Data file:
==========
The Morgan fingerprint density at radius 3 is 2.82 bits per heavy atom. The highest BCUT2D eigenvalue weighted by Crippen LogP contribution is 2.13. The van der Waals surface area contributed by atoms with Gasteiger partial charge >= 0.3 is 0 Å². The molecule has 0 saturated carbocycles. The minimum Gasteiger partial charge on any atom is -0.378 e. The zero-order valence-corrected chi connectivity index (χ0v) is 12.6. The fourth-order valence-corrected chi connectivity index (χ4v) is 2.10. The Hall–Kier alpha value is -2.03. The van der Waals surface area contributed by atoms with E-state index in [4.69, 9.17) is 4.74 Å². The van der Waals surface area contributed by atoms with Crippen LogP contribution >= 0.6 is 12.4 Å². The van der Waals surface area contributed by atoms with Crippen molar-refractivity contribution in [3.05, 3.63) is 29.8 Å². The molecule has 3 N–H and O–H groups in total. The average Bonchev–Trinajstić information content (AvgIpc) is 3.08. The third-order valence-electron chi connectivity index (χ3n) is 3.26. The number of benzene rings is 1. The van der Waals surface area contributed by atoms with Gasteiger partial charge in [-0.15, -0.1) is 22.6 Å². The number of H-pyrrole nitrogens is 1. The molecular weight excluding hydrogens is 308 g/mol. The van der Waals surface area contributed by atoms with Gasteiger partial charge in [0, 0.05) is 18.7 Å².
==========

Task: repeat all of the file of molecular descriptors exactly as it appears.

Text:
The Morgan fingerprint density at radius 3 is 2.82 bits per heavy atom. The highest BCUT2D eigenvalue weighted by Crippen LogP contribution is 2.13. The van der Waals surface area contributed by atoms with Gasteiger partial charge >= 0.3 is 0 Å². The molecule has 0 saturated carbocycles. The minimum Gasteiger partial charge on any atom is -0.378 e. The zero-order valence-corrected chi connectivity index (χ0v) is 12.6. The fourth-order valence-corrected chi connectivity index (χ4v) is 2.10. The Hall–Kier alpha value is -2.03. The van der Waals surface area contributed by atoms with E-state index in [4.69, 9.17) is 4.74 Å². The van der Waals surface area contributed by atoms with Crippen LogP contribution >= 0.6 is 12.4 Å². The van der Waals surface area contributed by atoms with Crippen molar-refractivity contribution in [3.05, 3.63) is 29.8 Å². The molecule has 3 N–H and O–H groups in total. The average Bonchev–Trinajstić information content (AvgIpc) is 3.08. The third-order valence-electron chi connectivity index (χ3n) is 3.26. The number of benzene rings is 1. The van der Waals surface area contributed by atoms with Gasteiger partial charge in [-0.15, -0.1) is 22.6 Å². The number of H-pyrrole nitrogens is 1. The molecular weight excluding hydrogens is 308 g/mol. The van der Waals surface area contributed by atoms with Gasteiger partial charge in [0, 0.05) is 18.7 Å².